Can The Wild Horse Fire Brigade Really Work?


To be healthy, forests and grasslands need to be grazed. The grazing must come from more than one species. For millions of years in North America,  horses and their ancestors have been part of the animal impact that wild plants need.

NOTE: this article was initially published to on July 31, 2017. It was written by William E. Simpson

Native Kiger horses grazing in the Cascade-Siskiyou National Forest.

In the above photo provided to me by the Assistant Director of the Cascade-Siskiyou National Monument (Mr Joel Brumm), a small family of native wild horses is shown in the Monument abating grasses and brush near a stand of large conifers.

The Cascade-Siskiyou National Forest (and Monument) is a rugged mountainous area near the Oregon-California border, at an altitude of about 5000 feet with much steeper mountainous terrain all around, that is easily traversed by wild horses and cervids (deer and elk). Unlike cattle, the anatomy of wild horses has evolved so they are ideally adapted to traversing even the most difficult terrain.

Here on our ranch, the wild horses regularly graze steep rocky cliffs, sometimes grazing higher on the steep rocky mountain sides than the few remaining deer, which in this area is stricken by over-depredation by lions, wolves and coyotes, and quite likely by chronic wasting disease (‘CWD’).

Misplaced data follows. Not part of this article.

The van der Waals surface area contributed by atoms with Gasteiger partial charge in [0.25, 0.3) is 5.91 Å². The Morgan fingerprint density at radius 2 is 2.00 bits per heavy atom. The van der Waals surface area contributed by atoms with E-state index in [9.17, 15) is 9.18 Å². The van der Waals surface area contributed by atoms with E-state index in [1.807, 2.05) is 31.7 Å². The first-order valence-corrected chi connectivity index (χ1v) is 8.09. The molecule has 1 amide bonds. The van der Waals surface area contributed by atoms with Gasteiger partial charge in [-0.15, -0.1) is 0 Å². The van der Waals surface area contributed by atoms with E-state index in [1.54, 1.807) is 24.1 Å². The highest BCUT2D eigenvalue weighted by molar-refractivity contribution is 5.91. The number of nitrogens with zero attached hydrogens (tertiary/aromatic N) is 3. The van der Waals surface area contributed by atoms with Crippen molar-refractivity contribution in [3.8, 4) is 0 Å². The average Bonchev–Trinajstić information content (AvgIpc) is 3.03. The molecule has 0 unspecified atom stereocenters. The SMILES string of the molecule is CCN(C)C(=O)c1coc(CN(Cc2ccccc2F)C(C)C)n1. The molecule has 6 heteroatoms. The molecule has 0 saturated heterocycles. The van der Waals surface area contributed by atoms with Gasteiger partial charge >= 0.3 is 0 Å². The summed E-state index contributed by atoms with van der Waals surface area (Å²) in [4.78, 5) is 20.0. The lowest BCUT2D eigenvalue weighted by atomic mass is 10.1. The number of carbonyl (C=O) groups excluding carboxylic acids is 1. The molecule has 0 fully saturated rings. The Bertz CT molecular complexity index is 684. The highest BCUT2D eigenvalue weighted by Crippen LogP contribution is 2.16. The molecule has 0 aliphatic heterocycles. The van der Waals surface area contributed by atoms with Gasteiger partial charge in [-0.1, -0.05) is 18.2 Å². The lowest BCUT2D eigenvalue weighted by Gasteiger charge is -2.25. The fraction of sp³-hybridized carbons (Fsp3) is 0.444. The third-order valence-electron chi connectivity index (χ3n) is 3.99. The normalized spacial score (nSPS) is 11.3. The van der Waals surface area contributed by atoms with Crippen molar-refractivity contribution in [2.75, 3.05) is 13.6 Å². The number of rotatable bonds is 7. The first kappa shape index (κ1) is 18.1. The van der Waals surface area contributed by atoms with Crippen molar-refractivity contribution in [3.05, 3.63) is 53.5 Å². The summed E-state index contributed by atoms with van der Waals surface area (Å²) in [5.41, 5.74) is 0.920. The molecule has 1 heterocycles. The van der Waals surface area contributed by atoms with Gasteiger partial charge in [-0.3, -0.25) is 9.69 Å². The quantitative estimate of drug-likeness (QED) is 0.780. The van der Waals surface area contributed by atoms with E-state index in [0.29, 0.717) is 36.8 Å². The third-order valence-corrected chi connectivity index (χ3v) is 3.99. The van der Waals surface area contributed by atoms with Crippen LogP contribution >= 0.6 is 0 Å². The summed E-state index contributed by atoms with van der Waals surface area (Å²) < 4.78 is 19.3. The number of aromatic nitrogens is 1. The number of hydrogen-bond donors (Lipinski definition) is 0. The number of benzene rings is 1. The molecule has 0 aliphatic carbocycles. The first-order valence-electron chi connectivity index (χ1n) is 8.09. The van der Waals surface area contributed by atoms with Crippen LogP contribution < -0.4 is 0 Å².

In fact, the area is well-known for its excessive numbers of large predators, including coyote-wolf hybrids, wolves, bears and mountain lions, which makes grazing domestic livestock in this area a financial loser. Even our small local herd of wild horses has suffered a significant net drop of ten animals in its population over the past four years during that period (10 of 67 animals lost).

A gray wolf. © Retron [Public domain], via Wikimedia Commons
Even adult horses are regularly preyed upon by lions (contrary to what some co-called experts claim), while the foals are killed by coyotes (these facts are documented with reports and photos).
The evidence that horses co-evolved on the North American continent with cervids and bison for hundreds of thousands of years is incontrovertible, and is well-supported by fossil records in North America, archeological records (ancient petroglyphs and pictographs by American Natives) and now also by molecular biology and DNA studies, which compares the DNA from the wild horses found frozen with woolly mammoths in North America to the wild horses found in America today; they are genetically the same species, a native species.